The Bridge City development north of Durban is gaining momentum as a new urban centre within a polycentric metro – increasing density, creating a mix of uses and linking adjacent areas to each other and the wider metropolitan region. With bulk infrastructure – particularly transport nodes – already operational, the development of the town centre is moving apace.
Founded on the existing rail service (rail station located under the Bridge City shopping centre) and the Bus Rapid Transport (BRT) routes currently being built between Bridge City and Pinetown and planned for between Bridge City and the Durban CBD and Cornubia/ Umhlanga, the development is attracting increasing interest as a decentralized residential/ commercial town centre hub and industrial/ business estate, both able to accommodate growing demand.
This demand for mixed use facilities has been demonstrated by the eThekwini Municipality recently acquiring development rights over five town centre sites that have been identified for social housing opportunities. This is one further piece of the puzzle that builds on the collaboration between the city and Tongaat Hulett to establish Bridge City as a fully functional, mixed use town centre able to meet the region’s current and growing needs.
The social housing plans are an essential component of this vision, building on the 48,000m2 Bridge City shopping centre and the regional magistrate’s court, which are already operational, and the 500-bed regional state hospital, which under construction and scheduled to open in 2019. In addition to the state hospital, construction on a 150-bed private hospital and nursing home will commence shortly, while enquiries for further residential, office and destination retail facilities are being processed.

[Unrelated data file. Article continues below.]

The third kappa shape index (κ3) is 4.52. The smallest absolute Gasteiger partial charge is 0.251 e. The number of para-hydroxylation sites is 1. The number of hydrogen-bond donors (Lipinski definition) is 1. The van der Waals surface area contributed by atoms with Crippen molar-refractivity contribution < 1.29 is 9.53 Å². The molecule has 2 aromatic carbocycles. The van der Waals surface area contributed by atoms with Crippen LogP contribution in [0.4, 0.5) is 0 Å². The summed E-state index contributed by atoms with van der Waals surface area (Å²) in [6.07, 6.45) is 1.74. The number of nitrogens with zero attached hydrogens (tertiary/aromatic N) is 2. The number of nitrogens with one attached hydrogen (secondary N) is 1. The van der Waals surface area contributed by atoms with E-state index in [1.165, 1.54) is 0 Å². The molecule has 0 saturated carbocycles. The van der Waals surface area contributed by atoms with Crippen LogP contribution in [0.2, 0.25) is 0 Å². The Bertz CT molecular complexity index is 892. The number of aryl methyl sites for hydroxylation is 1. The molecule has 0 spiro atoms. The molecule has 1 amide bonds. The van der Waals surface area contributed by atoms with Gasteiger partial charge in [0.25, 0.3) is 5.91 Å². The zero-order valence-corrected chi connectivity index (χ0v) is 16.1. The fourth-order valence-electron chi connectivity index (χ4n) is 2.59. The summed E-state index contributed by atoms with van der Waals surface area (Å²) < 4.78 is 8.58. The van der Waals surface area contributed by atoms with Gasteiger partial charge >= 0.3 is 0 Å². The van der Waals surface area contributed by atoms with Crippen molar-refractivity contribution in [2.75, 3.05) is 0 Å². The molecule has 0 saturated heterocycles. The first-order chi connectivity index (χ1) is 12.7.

“The whole picture of what we envisioned for Bridge City is now coming together with the development of key sites within the town centre,” says Brian Ive, the joint venture’s Development Executive responsible for Bridge City. “Our plans for a functional mixed-use development that combines public sector sites and services and excellent public transport with private sector investment is now almost complete.”
With only a third of the town centre site area – equating to around 91,000m2 – still available to developers, competition to take advantage of Bridge City’s unique opportunities is expected to be tight. The scheduled completion of the BRT infrastructure in March 2017 is further amplifying this demand.
Ive says the remaining sites available for development include a maximum of 300,000m2 of bulk which includes residential use and up to 118,000m2 of retail and commercial use.
“We have seen strong interest in the potential for the town centre to attract commuters, consumers and residents in a secure and clean urban environment,” he says.
Alongside established developers, the development’s potential has been recognized by local kwaMashu-based developers who recently bought the rights to develop a six-storey mixed use building, which also includes a petrol filling station.
“This latest sale epitomises the vision for the town centre. Ideally, we would like to see retail space on the ground floor and then three to six storeys of residential, office or other urban uses above that. Bridge City is attracting a mix of affordable and conventional residential, which could be maximised on those sites that have approval to develop as many as nine storeys.”
Ive adds that Bridge City represents one of the most affordable fully serviced property development products on the market, while offering exceptional accessibility and convenience in a managed precinct.
“We have invested in this development together with the city because we believe it’s the right thing to do in the right place and at the right time, and we’re actively seeking developers and end users who share this vision and are able to deliver products that meet the goal of a truly integrative mixed use development that represents the vision of a new urban future for South Africa.”